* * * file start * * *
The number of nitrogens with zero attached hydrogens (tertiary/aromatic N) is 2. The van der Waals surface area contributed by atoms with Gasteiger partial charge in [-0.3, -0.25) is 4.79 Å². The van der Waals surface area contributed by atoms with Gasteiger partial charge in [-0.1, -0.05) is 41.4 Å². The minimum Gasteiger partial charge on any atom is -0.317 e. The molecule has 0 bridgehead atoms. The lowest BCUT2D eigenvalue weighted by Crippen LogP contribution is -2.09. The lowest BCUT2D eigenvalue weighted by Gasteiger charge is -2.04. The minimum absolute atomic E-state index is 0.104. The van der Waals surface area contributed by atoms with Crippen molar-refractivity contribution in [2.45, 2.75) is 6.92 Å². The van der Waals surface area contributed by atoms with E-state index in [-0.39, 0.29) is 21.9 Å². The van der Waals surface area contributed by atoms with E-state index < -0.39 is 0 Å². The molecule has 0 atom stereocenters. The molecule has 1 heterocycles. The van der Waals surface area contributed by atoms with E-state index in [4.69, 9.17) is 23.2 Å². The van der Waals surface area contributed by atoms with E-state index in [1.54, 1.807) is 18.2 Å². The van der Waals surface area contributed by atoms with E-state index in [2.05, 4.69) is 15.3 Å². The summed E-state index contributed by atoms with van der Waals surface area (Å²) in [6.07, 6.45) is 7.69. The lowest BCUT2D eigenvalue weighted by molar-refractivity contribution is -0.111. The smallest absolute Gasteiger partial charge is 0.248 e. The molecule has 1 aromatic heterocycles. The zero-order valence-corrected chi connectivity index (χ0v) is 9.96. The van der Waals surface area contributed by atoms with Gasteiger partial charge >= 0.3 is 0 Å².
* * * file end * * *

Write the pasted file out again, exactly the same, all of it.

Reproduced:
The number of nitrogens with zero attached hydrogens (tertiary/aromatic N) is 2. The van der Waals surface area contributed by atoms with Gasteiger partial charge in [-0.3, -0.25) is 4.79 Å². The van der Waals surface area contributed by atoms with Gasteiger partial charge in [-0.1, -0.05) is 41.4 Å². The minimum Gasteiger partial charge on any atom is -0.317 e. The molecule has 0 bridgehead atoms. The lowest BCUT2D eigenvalue weighted by Crippen LogP contribution is -2.09. The lowest BCUT2D eigenvalue weighted by Gasteiger charge is -2.04. The minimum absolute atomic E-state index is 0.104. The van der Waals surface area contributed by atoms with Crippen molar-refractivity contribution in [2.45, 2.75) is 6.92 Å². The van der Waals surface area contributed by atoms with E-state index in [-0.39, 0.29) is 21.9 Å². The van der Waals surface area contributed by atoms with E-state index < -0.39 is 0 Å². The molecule has 0 atom stereocenters. The molecule has 1 heterocycles. The van der Waals surface area contributed by atoms with E-state index in [4.69, 9.17) is 23.2 Å². The van der Waals surface area contributed by atoms with E-state index in [1.54, 1.807) is 18.2 Å². The van der Waals surface area contributed by atoms with E-state index in [2.05, 4.69) is 15.3 Å². The summed E-state index contributed by atoms with van der Waals surface area (Å²) in [6.07, 6.45) is 7.69. The lowest BCUT2D eigenvalue weighted by molar-refractivity contribution is -0.111. The smallest absolute Gasteiger partial charge is 0.248 e. The molecule has 1 aromatic heterocycles. The zero-order valence-corrected chi connectivity index (χ0v) is 9.96. The van der Waals surface area contributed by atoms with Gasteiger partial charge >= 0.3 is 0 Å².